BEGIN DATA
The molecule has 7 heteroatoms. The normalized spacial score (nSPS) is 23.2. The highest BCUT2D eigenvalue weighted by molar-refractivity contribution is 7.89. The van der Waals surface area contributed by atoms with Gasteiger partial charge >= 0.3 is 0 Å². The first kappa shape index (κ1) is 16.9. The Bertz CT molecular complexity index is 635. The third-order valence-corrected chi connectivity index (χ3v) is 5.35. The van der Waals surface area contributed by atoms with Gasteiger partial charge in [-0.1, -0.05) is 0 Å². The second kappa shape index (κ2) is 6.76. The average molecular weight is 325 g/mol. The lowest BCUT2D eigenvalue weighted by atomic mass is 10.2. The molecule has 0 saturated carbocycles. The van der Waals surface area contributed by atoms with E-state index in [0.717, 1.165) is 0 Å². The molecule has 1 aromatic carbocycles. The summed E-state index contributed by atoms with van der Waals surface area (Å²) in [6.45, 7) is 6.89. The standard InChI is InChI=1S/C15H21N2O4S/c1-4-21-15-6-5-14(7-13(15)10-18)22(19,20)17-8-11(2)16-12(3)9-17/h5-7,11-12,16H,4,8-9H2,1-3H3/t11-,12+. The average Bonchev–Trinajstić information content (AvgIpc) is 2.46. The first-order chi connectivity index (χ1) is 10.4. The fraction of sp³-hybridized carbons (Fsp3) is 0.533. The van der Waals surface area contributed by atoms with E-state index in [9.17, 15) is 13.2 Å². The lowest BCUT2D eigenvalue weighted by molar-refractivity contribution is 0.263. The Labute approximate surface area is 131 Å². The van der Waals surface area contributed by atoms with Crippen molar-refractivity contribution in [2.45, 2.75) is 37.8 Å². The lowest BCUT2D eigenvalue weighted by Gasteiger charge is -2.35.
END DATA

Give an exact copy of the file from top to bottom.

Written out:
The molecule has 7 heteroatoms. The normalized spacial score (nSPS) is 23.2. The highest BCUT2D eigenvalue weighted by molar-refractivity contribution is 7.89. The van der Waals surface area contributed by atoms with Gasteiger partial charge >= 0.3 is 0 Å². The first kappa shape index (κ1) is 16.9. The Bertz CT molecular complexity index is 635. The third-order valence-corrected chi connectivity index (χ3v) is 5.35. The van der Waals surface area contributed by atoms with Gasteiger partial charge in [-0.1, -0.05) is 0 Å². The second kappa shape index (κ2) is 6.76. The average molecular weight is 325 g/mol. The lowest BCUT2D eigenvalue weighted by atomic mass is 10.2. The molecule has 0 saturated carbocycles. The van der Waals surface area contributed by atoms with E-state index in [0.717, 1.165) is 0 Å². The molecule has 1 aromatic carbocycles. The summed E-state index contributed by atoms with van der Waals surface area (Å²) in [6.45, 7) is 6.89. The standard InChI is InChI=1S/C15H21N2O4S/c1-4-21-15-6-5-14(7-13(15)10-18)22(19,20)17-8-11(2)16-12(3)9-17/h5-7,11-12,16H,4,8-9H2,1-3H3/t11-,12+. The average Bonchev–Trinajstić information content (AvgIpc) is 2.46. The first-order chi connectivity index (χ1) is 10.4. The fraction of sp³-hybridized carbons (Fsp3) is 0.533. The van der Waals surface area contributed by atoms with E-state index in [9.17, 15) is 13.2 Å². The lowest BCUT2D eigenvalue weighted by molar-refractivity contribution is 0.263. The Labute approximate surface area is 131 Å². The van der Waals surface area contributed by atoms with Crippen molar-refractivity contribution in [2.45, 2.75) is 37.8 Å². The lowest BCUT2D eigenvalue weighted by Gasteiger charge is -2.35.